We have a tendency to overthink the syllabus. A year ago, I started fantasizing about a simpler life, teaching Shakespeare at some small, selective liberal arts college. I imagined twelve three-hour lectures/seminars devoted entirely to Hamlet, teaching one act at a time, and assigning a five-paragraph essay every two weeks. I wrote five posts (one for each act), and had planned to write a couple more about larger issues and the final exam. I’ll write those soon, but today I want to talk only about the required reading, where a very simple solution immediately presents itself. Like last year, I want to emphasize that the choice of Hamlet is arbitrary — just an example. You can choose any classic text in your discipline as the focus of your class. As they say, it’s your fantasy.
You will, of course, assign the play in some authoritative edition, such as the Arden Shakespeare. Could students make do with another edition? Of course. But you should remind them that their peer reader has the one you assign, including the critical introduction and the notes. That’s the edition that the reader will be referring to when you cite the play directly, and this image of the reader checking your references is important. You are trying to get your students to imagine real flesh-and-blood “peers”, people engaging in the same sort of intellectual work that they themselves are engaged in. They will be of comparable intelligence and linguistic ability, and they will struggle and learn in comparable ways with the same text. By putting the very same book in each of their hands, you are facilitating their empathy, a sense of intellectual camaraderie. That can be a powerful influence on the class and will do much of the work for you.
What about “the critical literature”? The more classic your key text is, the easier this will be. In my fantasy, for example, I simply assign the Arden Critical Reader. The students now have two solid books to organize a community around, a sort of paradigm for the class. By the final exam, everyone is expected to have read both books in their entirety. This defines a horizon for their discourse, both in class and in their essays. The syllabus will tell them what a legitimate participant in today’s discussion will be expected to have read. Yes, this means that they can either remain silent or pretend otherwise if they haven’t read the day’s readings. There is a risk of exposure, of course, but it’s not so serious that they can’t have fun with it. More importantly, if they have read the assigned reading, they will be able to assume knowledge on the part of their classmates, and use this as a resource to more effectively communicate their insights. Here it is important to emphasize that a horizon is not a boundary: your range of vision is not your range of imagination. Just because your interlocutor can’t see something, does not mean you can’t talk about it.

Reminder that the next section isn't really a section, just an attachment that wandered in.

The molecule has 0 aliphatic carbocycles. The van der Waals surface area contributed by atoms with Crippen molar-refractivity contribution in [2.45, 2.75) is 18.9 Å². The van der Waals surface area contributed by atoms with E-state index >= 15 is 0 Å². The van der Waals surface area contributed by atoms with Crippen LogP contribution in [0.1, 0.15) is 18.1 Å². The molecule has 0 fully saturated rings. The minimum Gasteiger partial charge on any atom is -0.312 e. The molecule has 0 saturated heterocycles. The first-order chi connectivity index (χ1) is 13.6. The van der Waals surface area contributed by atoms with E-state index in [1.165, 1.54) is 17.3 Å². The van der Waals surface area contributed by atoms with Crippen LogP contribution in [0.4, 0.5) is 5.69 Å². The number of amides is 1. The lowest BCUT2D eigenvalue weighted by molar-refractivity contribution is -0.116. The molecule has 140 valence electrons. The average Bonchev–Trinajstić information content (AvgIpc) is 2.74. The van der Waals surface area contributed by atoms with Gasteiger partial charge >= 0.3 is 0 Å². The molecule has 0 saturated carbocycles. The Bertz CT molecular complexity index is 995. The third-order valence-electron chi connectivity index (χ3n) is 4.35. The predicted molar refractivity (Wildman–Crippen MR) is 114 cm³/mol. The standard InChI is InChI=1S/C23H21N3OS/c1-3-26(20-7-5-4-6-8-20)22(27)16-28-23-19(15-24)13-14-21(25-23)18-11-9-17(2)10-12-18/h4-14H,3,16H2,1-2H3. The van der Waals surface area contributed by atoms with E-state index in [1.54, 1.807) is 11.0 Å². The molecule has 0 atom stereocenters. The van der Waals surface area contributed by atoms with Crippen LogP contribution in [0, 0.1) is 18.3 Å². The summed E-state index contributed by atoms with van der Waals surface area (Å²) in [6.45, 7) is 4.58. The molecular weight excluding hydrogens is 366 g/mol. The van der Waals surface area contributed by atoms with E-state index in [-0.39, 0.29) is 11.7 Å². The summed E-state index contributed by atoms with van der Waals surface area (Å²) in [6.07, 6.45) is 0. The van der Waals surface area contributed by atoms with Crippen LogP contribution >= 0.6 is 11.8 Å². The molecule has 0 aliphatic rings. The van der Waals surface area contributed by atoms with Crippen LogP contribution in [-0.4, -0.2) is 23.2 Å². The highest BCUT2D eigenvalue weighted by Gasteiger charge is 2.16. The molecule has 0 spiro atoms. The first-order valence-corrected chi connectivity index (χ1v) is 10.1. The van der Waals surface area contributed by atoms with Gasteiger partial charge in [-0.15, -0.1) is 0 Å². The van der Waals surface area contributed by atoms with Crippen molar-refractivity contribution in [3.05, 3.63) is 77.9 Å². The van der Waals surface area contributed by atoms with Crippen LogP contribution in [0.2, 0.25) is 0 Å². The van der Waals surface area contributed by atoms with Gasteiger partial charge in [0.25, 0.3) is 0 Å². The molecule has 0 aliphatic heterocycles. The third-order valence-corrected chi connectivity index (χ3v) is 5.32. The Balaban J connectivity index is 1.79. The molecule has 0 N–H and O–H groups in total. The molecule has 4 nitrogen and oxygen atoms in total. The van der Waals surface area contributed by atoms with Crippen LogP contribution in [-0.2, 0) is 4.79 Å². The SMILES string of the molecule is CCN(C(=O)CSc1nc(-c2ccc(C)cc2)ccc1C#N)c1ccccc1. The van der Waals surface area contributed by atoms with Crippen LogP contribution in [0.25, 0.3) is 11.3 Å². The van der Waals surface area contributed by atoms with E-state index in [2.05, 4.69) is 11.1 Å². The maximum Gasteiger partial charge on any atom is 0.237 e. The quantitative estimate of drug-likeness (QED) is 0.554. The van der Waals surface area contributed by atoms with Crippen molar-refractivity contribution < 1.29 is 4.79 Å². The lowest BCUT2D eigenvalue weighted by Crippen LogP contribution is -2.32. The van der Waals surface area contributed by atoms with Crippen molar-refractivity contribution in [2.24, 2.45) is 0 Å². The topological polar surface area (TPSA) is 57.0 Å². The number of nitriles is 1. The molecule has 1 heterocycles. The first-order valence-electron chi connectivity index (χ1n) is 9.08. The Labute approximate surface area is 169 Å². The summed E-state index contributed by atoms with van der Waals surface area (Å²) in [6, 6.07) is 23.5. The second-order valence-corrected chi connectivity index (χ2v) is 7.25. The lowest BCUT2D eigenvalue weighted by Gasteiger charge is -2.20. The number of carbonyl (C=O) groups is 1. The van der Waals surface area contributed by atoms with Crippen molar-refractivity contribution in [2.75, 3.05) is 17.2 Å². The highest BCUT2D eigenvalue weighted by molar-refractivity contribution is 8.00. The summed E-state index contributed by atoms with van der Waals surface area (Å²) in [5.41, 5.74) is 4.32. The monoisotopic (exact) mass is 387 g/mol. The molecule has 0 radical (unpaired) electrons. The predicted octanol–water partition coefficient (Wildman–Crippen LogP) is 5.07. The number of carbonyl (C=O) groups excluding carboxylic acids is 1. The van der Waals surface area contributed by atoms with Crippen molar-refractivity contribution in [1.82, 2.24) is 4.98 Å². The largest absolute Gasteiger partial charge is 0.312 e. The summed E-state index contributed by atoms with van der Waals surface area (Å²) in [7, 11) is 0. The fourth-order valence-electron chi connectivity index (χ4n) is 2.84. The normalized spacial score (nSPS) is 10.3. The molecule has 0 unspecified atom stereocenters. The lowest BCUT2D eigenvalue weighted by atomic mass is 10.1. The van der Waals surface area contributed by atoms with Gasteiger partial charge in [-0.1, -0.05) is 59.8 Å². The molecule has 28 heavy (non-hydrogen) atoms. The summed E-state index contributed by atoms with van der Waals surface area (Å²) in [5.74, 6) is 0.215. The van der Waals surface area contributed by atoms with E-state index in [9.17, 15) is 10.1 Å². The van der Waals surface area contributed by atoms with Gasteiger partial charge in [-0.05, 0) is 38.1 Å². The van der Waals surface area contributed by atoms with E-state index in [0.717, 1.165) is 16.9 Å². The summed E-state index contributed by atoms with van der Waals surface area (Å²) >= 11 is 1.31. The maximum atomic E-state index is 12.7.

You might be wondering where the primary literature in the critical tradition has gone. When will the students read Bradley, Wilson, Eliot, Knight, and Kittredge, not to mention Freud (or, better, Jones) and Lacan? These names, of course, come up in the critical reader I’ve already assigned, so my first suggestion is simply to let the students look up the sources as they go, guided, in the first instance, by their curiosity. But as the classroom discussion develops, I would also encourage the students to make some collective decisions about which of the classic works of criticism they should commit each other to having read. If Eliot’s “objective correlative” ends up playing an important role in their assessment of the play, then they should read Eliot’s seminal essay. If Bradley’s theory of Shakespearean tragedy stimulates their thinking, then get them to agree to read it. If a debate rages about whether Freud or Lacan … or Deleuze! … is right about Hamlet’s state of mind, then by all means, suggest they get into the psychoanalysis of the character. That is, let part of the reading list grow organically.
Notice that you are defining a rhetorical situation for the students. What counts as a bright idea or a good question or a witty remark will be determined by a common store of materials that grows as the class proceeds. They can test themselves at any time simply by taking one of their classmates aside and talking about the things that interest them or puzzle them or frustrate them about the play. (They will quickly identify the serious students that make this exercise worthwhile — for both parties.) It is because the scholarly conversation around Hamlet (and all great works of literature) already exists that your work as a teacher — and syllabus designer — does not have to be arduous. You make a few quick, standard selections and establish them as shared reference points for the class. You then let the students contribute their interest and intelligence, and, most importantly, their curiosity. There are countless paths to take through major works of literature and their critical reception. You just have to pick a place to begin.